My daughter Julia is one of those people in my life I want to check in with every day. Not to keep tabs on her, or her on me, but because deliberately and proactively thinking of the people I love the most is time well spent.
Enter Snapchat, that simple social media platform that claims it’s the easiest way to share a moment. Snap a photo, usually a selfie, add an optional caption, and send. Takes about ten seconds.
Snapchat keeps track of the number of consecutive days you’ve snapped with someone. Our streak just hit 1,500 days. That’s more than four years ago. Julia was an undergrad. I was teaching a class, working on The Culling, and could run faster than I can now.
Our streak would have been hundreds of days longer, except the chain was broken in 2018 on a redeye flight we took home from San Francisco. Somehow the time change messed us up, the calendar flipped to a new day, and there was no going back. We brushed off that setback and started a new streak.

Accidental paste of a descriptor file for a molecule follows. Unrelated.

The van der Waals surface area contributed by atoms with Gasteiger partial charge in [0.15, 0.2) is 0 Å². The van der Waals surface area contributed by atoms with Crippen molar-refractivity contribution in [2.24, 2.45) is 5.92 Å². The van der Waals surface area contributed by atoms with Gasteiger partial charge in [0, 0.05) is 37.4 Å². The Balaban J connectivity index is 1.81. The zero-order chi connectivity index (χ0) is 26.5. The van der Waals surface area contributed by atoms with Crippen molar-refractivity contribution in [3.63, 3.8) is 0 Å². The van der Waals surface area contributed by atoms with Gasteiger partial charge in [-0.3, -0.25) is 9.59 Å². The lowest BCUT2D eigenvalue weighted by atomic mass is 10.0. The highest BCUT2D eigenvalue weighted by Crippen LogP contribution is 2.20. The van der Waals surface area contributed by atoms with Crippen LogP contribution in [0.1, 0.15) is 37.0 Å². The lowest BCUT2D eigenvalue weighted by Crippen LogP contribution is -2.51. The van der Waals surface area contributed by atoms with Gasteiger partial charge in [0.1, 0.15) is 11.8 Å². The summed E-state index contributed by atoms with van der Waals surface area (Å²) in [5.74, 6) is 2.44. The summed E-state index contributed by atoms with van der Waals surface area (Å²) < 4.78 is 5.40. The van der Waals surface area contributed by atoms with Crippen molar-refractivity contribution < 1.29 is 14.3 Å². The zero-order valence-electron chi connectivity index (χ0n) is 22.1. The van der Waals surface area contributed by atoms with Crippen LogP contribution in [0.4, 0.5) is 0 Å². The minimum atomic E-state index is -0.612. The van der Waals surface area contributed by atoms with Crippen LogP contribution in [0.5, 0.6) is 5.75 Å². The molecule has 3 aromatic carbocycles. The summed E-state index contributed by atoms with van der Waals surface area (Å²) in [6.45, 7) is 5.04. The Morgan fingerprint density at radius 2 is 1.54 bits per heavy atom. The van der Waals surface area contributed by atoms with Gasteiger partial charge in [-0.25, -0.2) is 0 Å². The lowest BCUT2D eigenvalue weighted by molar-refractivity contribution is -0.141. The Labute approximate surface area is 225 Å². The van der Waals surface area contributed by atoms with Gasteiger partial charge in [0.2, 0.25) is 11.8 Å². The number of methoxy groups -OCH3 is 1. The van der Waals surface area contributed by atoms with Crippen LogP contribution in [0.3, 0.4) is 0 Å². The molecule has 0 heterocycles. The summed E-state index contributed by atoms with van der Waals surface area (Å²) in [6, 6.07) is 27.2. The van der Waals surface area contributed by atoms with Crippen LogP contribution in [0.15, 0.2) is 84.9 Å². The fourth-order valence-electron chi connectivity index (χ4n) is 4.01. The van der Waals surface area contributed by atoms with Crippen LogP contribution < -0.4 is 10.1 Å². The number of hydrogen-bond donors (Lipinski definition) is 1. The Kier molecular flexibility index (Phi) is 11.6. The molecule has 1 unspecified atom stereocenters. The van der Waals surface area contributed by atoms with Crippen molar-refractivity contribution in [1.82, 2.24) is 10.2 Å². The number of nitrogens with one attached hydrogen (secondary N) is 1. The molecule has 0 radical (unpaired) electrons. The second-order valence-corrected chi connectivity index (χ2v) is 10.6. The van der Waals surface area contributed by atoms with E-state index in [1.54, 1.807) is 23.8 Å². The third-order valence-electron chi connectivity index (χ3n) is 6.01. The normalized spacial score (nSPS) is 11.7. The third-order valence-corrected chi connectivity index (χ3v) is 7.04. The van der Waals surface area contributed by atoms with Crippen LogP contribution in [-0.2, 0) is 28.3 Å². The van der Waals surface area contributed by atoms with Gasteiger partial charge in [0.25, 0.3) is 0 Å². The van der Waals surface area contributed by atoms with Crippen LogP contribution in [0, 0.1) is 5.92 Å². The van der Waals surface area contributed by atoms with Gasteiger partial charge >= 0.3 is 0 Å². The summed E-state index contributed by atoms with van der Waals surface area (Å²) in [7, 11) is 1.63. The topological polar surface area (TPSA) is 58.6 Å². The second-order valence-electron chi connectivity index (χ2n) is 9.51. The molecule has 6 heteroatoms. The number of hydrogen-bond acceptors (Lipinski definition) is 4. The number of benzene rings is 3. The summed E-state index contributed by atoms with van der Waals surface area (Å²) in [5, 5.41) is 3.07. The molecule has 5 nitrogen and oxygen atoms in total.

Whether we’ve been a thousand miles apart or just the next room from each other, we’ve connected in this way every day. I might be unreasonably proud of this 1,500-day achievement, but we should all bask in our glories, even the little ones.
Social media has such a small role in my life. No Instagram, no TikTok. No Truth Social or other crazy fringe platform. I keep track of my virtual friends on Facebook, occasionally commenting on their posts or sharing one of my own blog posts. I hop on LinkedIn now and then to discover what my professional contacts are up to. But Snapchat is gold to me, even though I snap with one person only.
This 1,500-day streak makes me realize there hasn’t been a single day in the past four-plus years that I haven’t had my phone with me or have not been connected to the internet. It’s an uncomfortable thought that I haven’t been unplugged or lost in the wilderness for more than a handful of hours. On the other hand, I’ve connected with Julia. Every. Single. Day. Let’s keep it going.